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E-Health Records

Alberta health regions to install new Meditech systems

RED DEER, Alta. – Seven rural health regions in Alberta have agreed to implement a shareable electronic patient record system, using Meditech's software.

The initiative will cost $92 million; the Alberta government will contribute $64 million over the course of implementation, with the health regions adding $28 million. With one shared data centre to be located in Red Deer, the health regions will save an estimated $27 million over the seven-year implementation phase of the project.

The Regional Shared Health Information Program replaces separate and aging clinical information systems, responsible for items such as tracking physician orders for tests and medications, scheduling patient tests or procedures. Modern clinical information systems are an essential element in reducing duplication of service and preventing error.

“Patient safety is of the utmost importance. This initiative affords us an opportunity to improve critical factors related to patient safety -- access to the system, and accurate and timely provision of information," said Gary Mar, Minister of Health and Wellness (pictured at left).

The program will enable these regions to link to the Alberta Electronic Health Record, which allows physicians, pharmacists, hospitals, home care and other providers across the province to securely share pertinent patient information.

The successful candidates in the procurement process are Medical Information Technology Inc. (Meditech), which will supply the software, and JJWild, which will provide project management services. Both vendors are from Massachusetts.

Northern Lights and David Thompson health regions will adopt the new system first, as their current vendors will cease to provide technical support in the next few months. Other regions will follow in the years to come.

"The health regions have worked collaboratively to develop a plan to address our information technology needs, and to provide the infrastructure for a common electronic health record," said Gil Tourigny, Chinook Health Region CEO and chair of the committee overseeing the project. "We're pleased about the benefits this project will bring to the nearly one million Albertans who receive care in these regions."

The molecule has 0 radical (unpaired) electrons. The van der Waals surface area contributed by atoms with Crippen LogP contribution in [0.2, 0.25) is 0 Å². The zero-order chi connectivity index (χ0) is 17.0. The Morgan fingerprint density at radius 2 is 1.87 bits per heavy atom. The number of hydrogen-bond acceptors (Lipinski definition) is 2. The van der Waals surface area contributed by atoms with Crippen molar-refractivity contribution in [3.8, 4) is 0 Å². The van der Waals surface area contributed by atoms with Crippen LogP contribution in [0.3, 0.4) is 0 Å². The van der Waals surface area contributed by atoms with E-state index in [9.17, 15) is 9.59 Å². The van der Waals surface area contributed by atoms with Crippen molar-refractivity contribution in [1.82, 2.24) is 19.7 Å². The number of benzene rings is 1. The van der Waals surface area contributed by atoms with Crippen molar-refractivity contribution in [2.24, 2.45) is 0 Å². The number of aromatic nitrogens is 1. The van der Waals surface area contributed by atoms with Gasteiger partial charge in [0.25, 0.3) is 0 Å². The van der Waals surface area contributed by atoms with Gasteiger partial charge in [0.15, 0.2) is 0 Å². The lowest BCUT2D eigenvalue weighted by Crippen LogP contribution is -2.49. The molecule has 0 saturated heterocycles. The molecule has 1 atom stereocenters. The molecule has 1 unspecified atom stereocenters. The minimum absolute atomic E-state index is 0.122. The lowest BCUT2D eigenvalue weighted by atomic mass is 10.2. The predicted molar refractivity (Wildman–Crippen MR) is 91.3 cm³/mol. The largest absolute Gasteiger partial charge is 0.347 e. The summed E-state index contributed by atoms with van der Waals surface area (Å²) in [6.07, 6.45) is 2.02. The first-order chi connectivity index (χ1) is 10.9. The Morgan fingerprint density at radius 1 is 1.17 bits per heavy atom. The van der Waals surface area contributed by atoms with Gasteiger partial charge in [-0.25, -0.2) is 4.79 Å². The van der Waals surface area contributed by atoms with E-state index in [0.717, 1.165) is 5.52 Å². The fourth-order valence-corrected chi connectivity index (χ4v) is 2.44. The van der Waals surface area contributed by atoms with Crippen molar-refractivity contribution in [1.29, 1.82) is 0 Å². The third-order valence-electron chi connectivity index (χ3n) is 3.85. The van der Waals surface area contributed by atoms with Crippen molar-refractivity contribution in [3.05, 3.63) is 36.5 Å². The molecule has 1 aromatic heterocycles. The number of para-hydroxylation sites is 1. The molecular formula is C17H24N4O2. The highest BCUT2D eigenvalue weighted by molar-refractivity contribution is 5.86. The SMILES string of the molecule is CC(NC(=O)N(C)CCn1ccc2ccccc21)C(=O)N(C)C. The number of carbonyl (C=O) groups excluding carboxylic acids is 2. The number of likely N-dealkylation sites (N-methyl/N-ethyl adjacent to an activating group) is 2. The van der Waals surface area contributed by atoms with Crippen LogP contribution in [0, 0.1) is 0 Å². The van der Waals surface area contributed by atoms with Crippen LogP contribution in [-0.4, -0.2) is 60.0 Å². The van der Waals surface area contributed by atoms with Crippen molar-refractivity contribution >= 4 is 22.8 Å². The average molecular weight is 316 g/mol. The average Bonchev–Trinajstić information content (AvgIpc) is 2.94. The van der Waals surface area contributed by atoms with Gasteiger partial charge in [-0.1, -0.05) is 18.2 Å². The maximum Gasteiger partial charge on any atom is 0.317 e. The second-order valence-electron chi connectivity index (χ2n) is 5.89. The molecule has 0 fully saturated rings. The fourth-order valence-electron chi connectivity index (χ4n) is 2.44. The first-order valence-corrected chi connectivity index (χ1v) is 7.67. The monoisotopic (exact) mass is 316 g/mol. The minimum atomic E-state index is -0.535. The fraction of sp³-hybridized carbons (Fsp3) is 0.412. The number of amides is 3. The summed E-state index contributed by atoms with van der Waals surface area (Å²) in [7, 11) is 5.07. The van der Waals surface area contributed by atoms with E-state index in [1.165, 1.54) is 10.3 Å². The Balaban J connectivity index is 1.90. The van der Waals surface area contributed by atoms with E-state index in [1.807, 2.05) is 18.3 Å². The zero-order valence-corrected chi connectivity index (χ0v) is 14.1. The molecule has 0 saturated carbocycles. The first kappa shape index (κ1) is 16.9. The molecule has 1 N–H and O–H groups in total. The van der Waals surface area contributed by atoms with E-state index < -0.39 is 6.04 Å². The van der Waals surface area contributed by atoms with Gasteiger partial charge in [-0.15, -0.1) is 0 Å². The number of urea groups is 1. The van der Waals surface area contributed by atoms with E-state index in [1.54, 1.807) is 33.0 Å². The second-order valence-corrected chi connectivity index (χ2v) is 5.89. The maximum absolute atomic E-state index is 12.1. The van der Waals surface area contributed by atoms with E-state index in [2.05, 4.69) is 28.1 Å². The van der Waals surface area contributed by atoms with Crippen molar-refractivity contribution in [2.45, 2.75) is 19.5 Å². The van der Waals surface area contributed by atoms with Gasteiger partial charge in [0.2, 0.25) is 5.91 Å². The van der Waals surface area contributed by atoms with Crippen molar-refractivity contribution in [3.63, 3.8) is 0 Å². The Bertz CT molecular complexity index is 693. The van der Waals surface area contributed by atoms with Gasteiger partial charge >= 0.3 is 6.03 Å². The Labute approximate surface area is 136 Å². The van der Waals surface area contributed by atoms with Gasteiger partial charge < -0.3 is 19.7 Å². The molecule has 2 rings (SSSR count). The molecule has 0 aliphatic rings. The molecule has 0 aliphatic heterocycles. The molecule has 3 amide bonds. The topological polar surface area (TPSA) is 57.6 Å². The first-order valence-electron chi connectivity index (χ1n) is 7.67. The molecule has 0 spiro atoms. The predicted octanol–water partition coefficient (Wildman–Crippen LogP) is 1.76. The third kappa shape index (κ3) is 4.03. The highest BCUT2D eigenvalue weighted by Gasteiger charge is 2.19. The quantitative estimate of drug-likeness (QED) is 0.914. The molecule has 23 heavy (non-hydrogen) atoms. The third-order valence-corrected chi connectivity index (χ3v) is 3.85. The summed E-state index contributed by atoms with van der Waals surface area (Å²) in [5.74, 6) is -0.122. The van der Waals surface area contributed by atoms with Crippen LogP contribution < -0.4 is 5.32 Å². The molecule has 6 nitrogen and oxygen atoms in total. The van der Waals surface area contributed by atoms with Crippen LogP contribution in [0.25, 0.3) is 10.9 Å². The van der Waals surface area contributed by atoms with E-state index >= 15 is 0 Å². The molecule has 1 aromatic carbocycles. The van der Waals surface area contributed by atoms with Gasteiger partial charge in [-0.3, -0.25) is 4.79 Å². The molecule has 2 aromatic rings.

"Taking opportunities to improve access to the system and the quality of care Albertans receive in these communities is vital, especially when one considers these seven health regions deliver more than one-third of the clinical activity in the province," added Mar.

The seven rural health regions are responsible for delivering patient care to more than one million Albertans living in the Chinook, Palliser, East Central, David Thompson, Aspen, Peace Country and Northern Lights health regions.

According to Alberta Health and Wellness, some health regions do not have a modern clinical information system, and some of those are in need of replacement. At the moment there are five different clinical and six different financial systems operating in these regions. This initiative will bring all seven rural RHAs under one information system, which will address clinical and financial information requirements.

Expected benefits include:

• Improved quality of care through a link with the Alberta Electronic Health Record;
• Improved access to health services;
• Improved operational effectiveness by introducing state-of-the-art systems to manage clinical activities such as physician orders for medications or tests;
• Improvements in: accuracy and timely provision of clinical information,
• ability to meet provincial reporting requirements, and participation in provincial IT initiatives;
• Common standards will improve the ability to share information, resources and expertise;
• $27 million in cost savings achieved during implementation by adopting a common system.

The Regional Shared Health Information Program will ‘plug in’ to the Alberta Electronic Health Record, in the same way other "regional" electronic health records will, such as Capital Health's NetCare program.